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PJC Wins Certiorari On Appeal for Disabled Tenants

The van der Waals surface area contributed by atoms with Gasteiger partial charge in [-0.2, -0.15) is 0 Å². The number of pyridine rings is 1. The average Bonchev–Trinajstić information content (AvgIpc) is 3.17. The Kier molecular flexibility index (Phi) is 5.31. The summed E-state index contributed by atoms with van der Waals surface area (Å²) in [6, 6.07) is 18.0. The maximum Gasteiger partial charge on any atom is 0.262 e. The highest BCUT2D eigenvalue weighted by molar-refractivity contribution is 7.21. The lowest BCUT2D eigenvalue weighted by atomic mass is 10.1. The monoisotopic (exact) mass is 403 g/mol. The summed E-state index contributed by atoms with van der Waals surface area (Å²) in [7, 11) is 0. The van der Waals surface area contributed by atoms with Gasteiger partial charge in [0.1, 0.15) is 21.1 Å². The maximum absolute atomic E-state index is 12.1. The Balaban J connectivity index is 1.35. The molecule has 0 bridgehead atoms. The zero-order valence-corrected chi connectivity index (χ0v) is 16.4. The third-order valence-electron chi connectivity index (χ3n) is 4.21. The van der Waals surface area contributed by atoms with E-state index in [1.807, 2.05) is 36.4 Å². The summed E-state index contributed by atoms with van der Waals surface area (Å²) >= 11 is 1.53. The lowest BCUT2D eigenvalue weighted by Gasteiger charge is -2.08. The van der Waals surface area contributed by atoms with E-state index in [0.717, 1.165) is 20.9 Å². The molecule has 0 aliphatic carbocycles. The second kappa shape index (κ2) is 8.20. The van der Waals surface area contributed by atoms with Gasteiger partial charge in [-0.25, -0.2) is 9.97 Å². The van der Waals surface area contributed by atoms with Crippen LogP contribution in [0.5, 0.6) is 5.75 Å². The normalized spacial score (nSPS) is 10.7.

On February 9,  2005,  the Maryland Court of Appeals granted a petition for certiorari filed by current Murnaghan fellow Beth Mellen Harrison in the case of Solberg v. Majerle Management, an appeal from a decision rendered by the Circuit Court for Montgomery County.  PJC represents two tenants, who were found to have breached their residential lease with their landlord, Majerle Management.  Both of the tenants have serious physical disabilities which require that they live in a low toxic environment and avoid all exposure to pesticides and other respiratory irritants.  The tenants’ lease incorporated the requirements of the Fair Housing Act (FHA) by requiring the landlord to make reasonable accommodations, including following prescribed medical protocols before entering the leased premises, in order to reduce the risk of harmful exposure to the tenants.  The case arose when the landlord’s agent demanded that he be allowed to inspect the property, but refused to follow the prescribed medical protocols and refused the tenants’ requests to reschedule planned inspections based on their current illnesses and/or the desire to minimize harmful exposure at certain times of the year.  The Circuit Court rejected the tenants’ argument that their alleged breach of the lease resulted from the landlord’s violation of the FHA, by its agent’s refusal to make reasonable accommodations to the inspection policy.  PJC asked the Court of Appeals to grant certiorari in order to clarify the scope and proper application of the FHA’s reasonable accommodation requirements, and ultimately to reverse the Circuit Court’s judgment in this case that the tenants had breached the lease.  PJC argued that the Circuit Court erred by failing to apply established federal precedent to analyze the tenants’ FHA defense to the breach of lease claim, and by ignoring evidence in the record establishing that the accommodations requested by the tenants were reasonable and necessary in order to ensure equal opportunity in housing.  The case will be briefed and argued in the coming months.

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